Book launch and panel discussion with
Joshua G. Stein, Thurman Grant, and Kelly Bair
November 15, 2016
Tuesday November 15, 2016. Event starts at 6:00 pm. Talk starts at 6:30 pm.
$10 RSVP HERE
Join MAS Context for the Chicago release of Dingbat 2.0: The Iconic Los Angeles Apartment as Projection of a Metropolis. Editors Thurman Grant and Joshua G. Stein will present the dingbat and discuss its relevance for Chicago with Kelly Bair. This panel discussion is organized in collaboration with the Society of Architectural Historians and will take place at the historic Charnley Persky-House (1365 N Astor St, Chicago, IL 60610).
Dingbat 2.0 is the first critical study of the most ubiquitous and mundane building type in Los Angeles: the dingbat apartment. For more than half a century the idiosyncratic dingbat has been largely anonymous, occasionally fetishized, and often misunderstood. Praised and vilified in equal measure, dingbat apartments were a critical enabler of Los Angeles’ rapid postwar urban expansion.
While dingbat apartments are known for their variety of midcentury decorated facades, less explored is the way they have contributed to a consistency of urban density achieved by few other twentieth century cities. Often dismissed as ugly and unremarkable, dingbat apartments have qualities that arguably make them innovative, iconoclastic, and distinctly “L.A.”
Dingbat 2.0 integrates essays and discussions by some of today’s leading architects, urbanists, and cultural critics with photographic series, typological analysis, and speculative designs from around the world to propose alternate futures for Los Angeles housing, and to consider how qualities of the inarguably flawed housing type can foreground many crucial issues facing global metropolises today.
Essays by Barbara Bestor, Aaron Betsky, James Black, John Chase, Dana Cuff, Thurman Grant, John Kaliski, John Southern, Joshua G. Stein, Steven A. Treffers, and Wim de Wit. Photographic series by Judy Fiskin, Paul Redmond, and Lesley Marlene Siegel.
Dingbat 2.0 is published by Doppelhouse Press in cooperation with The Los Angeles Forum for Architecture and Urban Design. Book design: Jessica Fleischmann/still room.
MAS Context is supported by a grant by the Graham Foundation for Advanced Studies in the Fine Arts and by private donations. For information about how to support MAS Context, please visit: www.mascontext.com/support
Thurman Grant is a Los Angeles based architect and educator who specializes in residential and commercial architecture and interiors. Since 2005, he has been an adjunct faculty member at the Woodbury School of Architecture, teaching at its Burbank campus, as well as through the university’s programs in Italy and China. Grant has contributed to a long list of built residential, commercial, institutional and urban design projects, as well as award-winning design competitions in the United States and Asia. Grant is the former president of the LA Forum for Architecture and Urban Design, where he sat on the board of directors from 2009-2013. His first independent exhibition, a collaborative on-site installation with artist Olivia Booth at the MAK Center for Art & Architecture at the Schindler House, was part of Schindler Lab, Round 1 in spring 2011.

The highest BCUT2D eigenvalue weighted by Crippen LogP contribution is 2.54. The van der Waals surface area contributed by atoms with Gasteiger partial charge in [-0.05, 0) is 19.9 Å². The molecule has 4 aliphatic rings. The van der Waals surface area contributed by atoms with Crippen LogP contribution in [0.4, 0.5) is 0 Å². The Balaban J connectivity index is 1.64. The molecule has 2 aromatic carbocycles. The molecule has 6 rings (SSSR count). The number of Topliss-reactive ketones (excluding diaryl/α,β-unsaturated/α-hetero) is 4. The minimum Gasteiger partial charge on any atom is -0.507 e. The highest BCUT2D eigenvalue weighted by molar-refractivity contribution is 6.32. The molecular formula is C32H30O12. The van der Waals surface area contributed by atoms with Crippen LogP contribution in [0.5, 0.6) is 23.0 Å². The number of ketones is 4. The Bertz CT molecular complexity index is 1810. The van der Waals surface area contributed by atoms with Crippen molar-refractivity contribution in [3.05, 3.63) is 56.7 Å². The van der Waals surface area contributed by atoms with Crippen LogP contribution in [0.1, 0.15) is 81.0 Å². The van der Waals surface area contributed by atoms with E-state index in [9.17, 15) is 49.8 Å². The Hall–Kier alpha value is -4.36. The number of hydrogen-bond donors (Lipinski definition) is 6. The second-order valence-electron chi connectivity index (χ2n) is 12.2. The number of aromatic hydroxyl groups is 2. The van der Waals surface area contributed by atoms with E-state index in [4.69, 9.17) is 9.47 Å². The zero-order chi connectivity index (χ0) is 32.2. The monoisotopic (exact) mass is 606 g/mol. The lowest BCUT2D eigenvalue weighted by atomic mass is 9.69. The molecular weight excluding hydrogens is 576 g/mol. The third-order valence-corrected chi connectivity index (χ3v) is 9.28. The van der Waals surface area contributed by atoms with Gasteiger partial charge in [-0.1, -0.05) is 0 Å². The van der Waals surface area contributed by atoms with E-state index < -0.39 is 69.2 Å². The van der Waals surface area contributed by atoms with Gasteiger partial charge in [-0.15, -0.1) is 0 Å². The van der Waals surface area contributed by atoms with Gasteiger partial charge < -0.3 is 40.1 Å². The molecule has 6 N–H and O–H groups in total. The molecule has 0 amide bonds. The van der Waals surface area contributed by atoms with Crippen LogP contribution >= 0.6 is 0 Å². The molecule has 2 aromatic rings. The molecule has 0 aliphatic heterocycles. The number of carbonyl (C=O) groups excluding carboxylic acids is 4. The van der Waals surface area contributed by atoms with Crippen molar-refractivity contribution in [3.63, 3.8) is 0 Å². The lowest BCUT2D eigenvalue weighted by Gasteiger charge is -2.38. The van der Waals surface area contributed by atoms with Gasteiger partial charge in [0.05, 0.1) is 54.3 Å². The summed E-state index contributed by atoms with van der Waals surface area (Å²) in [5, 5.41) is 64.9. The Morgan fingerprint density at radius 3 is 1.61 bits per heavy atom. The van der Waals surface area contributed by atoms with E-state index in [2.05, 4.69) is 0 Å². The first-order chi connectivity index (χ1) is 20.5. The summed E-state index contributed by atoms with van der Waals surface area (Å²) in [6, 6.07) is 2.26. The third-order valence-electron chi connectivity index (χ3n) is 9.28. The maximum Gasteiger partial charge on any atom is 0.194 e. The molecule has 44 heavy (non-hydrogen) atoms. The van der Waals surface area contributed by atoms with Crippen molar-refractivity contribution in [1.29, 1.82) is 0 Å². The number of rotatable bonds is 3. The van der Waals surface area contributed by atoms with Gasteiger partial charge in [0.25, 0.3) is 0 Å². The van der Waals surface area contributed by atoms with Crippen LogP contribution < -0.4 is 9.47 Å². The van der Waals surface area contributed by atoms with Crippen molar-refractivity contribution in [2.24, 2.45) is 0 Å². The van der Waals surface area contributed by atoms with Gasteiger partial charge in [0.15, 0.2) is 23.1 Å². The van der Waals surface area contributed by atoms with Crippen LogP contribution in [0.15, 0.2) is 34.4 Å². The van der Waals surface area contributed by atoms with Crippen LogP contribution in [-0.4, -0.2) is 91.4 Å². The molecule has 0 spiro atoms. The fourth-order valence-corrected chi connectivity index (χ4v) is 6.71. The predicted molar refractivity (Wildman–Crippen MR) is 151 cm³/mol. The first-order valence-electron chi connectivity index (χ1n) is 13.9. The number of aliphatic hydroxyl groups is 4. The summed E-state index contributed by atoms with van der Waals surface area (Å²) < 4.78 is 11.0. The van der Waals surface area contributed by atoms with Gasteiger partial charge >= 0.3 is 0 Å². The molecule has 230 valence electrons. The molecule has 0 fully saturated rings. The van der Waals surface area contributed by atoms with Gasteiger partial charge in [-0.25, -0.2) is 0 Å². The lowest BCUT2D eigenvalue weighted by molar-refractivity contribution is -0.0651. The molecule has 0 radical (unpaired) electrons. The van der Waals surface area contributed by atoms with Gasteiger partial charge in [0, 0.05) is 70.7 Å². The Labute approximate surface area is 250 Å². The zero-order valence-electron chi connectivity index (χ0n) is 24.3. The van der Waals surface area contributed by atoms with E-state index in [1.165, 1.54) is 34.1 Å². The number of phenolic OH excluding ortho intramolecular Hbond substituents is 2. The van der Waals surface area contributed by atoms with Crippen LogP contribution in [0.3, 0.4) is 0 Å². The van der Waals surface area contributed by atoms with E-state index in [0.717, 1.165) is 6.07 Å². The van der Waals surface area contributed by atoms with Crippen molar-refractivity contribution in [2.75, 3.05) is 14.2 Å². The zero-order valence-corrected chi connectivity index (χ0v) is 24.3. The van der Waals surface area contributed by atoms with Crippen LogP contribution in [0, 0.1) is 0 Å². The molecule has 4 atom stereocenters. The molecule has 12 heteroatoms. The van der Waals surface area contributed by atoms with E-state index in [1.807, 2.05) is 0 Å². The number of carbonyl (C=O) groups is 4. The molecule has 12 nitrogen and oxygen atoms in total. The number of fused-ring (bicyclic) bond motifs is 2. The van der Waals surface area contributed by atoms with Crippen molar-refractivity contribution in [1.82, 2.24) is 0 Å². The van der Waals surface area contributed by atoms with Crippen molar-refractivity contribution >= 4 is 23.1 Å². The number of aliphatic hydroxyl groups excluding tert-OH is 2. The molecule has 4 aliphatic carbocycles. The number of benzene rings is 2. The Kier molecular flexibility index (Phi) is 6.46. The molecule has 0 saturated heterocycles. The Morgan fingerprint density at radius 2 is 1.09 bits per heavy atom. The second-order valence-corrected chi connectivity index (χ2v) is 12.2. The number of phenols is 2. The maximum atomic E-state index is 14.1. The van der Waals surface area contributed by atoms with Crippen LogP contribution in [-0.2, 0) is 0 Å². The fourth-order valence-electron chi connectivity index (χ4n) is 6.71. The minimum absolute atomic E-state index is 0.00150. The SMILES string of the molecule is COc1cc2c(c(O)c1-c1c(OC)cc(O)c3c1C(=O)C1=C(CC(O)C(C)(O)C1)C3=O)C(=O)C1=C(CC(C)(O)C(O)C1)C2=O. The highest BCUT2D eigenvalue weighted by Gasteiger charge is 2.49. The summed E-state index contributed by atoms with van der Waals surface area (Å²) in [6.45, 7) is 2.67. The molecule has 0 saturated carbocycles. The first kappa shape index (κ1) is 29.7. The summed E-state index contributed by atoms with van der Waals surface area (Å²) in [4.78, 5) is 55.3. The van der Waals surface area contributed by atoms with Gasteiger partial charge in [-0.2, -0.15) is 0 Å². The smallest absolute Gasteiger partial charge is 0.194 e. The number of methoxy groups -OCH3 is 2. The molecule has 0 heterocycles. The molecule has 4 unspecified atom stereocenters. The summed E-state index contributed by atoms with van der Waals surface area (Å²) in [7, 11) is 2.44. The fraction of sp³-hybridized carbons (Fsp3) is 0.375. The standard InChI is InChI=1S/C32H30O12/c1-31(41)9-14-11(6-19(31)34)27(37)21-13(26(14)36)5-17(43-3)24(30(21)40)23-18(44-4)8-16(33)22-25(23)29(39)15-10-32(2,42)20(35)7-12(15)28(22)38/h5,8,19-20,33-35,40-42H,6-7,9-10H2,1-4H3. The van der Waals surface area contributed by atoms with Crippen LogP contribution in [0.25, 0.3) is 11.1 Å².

Joshua G. Stein is the founder Radical Craft and the co-director of the Data Clay Network, a forum for the exploration of digital techniques applied to ceramic materials. Radical Craft is a Los Angeles-based studio that advances an experimental design practice saturated in history, archaeology and craft. This inquiry inflects the production of urban spaces and artifacts by evolving newly grounded approaches to the challenges posed by virtuality, velocity, and globalization. Stein has received numerous grants, awards, and fellowships, including multiple grants from the Graham Foundation for Advanced Studies in the Fine Arts, the AIA Upjohn research award, and the 2010-11 Rome Prize Fellowship in Architecture. He is a former member of the LA Forum Board of Directors and has taught at the California College of the Arts, Cornell University, SCI-Arc, and the Milwaukee Institute of Art & Design. He is and is currently Professor of Architecture at Woodbury University.
www.radical-craft.com | www.data-clay.org
Kelly Bair is principal of Central Standard Office of Design, an architectural research studio based in Chicago. Her work has been exhibited in New York, Los Angeles, Toronto, Chicago, and Detroit. Most recently her work was exhibited in the 1st Chicago Architecture Biennial (2015) and the upcoming 16th International Architecture Exhibition in the U.S. Pavilion at the Venice Biennale in collaboration with Kristy Balliet of Balliet Studio and Bair Balliet. Bair is an Assistant Professor of Architecture at University of Illinois at Chicago. She is also co-founder of Possible Mediums, a collaborative of four Midwestern architects and educators interested in shaking up the context and format in which architecture is taught, produced, and engaged.